Driving question: “How does necessity promote innovation and strength during warfare?”
Students can research different types of wars, how different types of environments require different tools and resources to survive, and how people adapt to changing environments.
Students choose a product that was invented during a war, or originally made for the military, like Super Glue or M&Ms. For example, students can research how the Spanish Civil War led Forrest Mars Sr. to invent chocolate encased in a hard candy shell, then create a poster showing the connections. Ask students to calculate how the price of the invention has changed since the war, and to prepare a presentation about the invention’s industry today — in this case, candy manufacturing.
Research on Project Based Learning
The following books and papers study the efficacy of project based learning, and present its pros and cons.
- Allsopp, D. H., Minskoff, E. H., & Bolt, L. (2005). Individualized course‐specific strategy instruction for college students with learning disabilities and ADHD: Lessons learned from a model demonstration project. Learning Disabilities Research & Practice, 20(2), 103-118.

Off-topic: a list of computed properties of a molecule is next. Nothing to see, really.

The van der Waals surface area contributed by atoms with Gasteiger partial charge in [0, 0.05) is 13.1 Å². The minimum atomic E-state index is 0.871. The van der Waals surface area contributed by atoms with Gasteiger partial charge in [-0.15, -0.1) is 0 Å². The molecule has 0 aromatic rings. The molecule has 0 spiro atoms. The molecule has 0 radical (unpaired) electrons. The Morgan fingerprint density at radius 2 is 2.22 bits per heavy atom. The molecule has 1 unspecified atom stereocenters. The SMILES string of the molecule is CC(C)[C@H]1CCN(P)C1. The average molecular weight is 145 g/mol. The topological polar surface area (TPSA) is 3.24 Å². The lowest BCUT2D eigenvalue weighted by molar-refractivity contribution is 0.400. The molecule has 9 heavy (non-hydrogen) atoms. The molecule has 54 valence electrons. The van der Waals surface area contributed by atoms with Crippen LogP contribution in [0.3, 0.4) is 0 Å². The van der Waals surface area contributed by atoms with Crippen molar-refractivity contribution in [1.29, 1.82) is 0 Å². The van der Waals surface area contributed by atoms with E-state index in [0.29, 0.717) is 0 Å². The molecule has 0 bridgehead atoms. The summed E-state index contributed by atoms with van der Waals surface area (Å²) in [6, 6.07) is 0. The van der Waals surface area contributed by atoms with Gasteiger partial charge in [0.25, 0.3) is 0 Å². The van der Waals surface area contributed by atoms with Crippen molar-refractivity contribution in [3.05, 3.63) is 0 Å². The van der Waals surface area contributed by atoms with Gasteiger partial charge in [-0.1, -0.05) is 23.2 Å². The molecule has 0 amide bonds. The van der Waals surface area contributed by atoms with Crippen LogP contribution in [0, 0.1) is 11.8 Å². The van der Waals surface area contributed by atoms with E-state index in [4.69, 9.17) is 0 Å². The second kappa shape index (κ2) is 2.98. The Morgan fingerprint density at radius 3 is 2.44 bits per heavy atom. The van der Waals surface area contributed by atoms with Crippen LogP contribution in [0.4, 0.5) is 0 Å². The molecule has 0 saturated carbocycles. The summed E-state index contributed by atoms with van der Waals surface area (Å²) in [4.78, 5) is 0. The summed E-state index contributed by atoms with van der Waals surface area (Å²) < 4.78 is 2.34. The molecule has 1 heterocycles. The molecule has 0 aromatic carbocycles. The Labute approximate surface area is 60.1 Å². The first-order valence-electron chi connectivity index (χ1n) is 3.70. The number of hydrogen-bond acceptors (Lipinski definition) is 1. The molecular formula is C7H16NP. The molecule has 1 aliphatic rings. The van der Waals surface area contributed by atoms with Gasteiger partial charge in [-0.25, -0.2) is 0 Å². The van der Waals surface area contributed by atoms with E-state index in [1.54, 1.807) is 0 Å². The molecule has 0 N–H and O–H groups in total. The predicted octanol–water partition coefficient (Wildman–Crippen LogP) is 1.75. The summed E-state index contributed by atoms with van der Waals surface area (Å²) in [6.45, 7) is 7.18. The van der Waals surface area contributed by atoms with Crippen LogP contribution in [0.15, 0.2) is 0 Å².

- Barab S. A., & Duffy T. (2000). From practice fields to communities of practice. In Jonassen D., & Land S. M.. (Eds.). Theoretical Foundations of Learning Environments (pp. 25–56). Mahwah, NJ: Lawrence Erlbaum Associates.
- Belland, B. R., Glazewski, K. D., & Ertmer, P. A. (2009). Inclusion and problem-based learning: Roles of students in a mixed-ability group. RMLE Online, 32(9), 1-19.
- Bransford J. D., & Stein B. S. (1993). The IDEAL problem solver (2nd Edition). New York: W. H. Freeman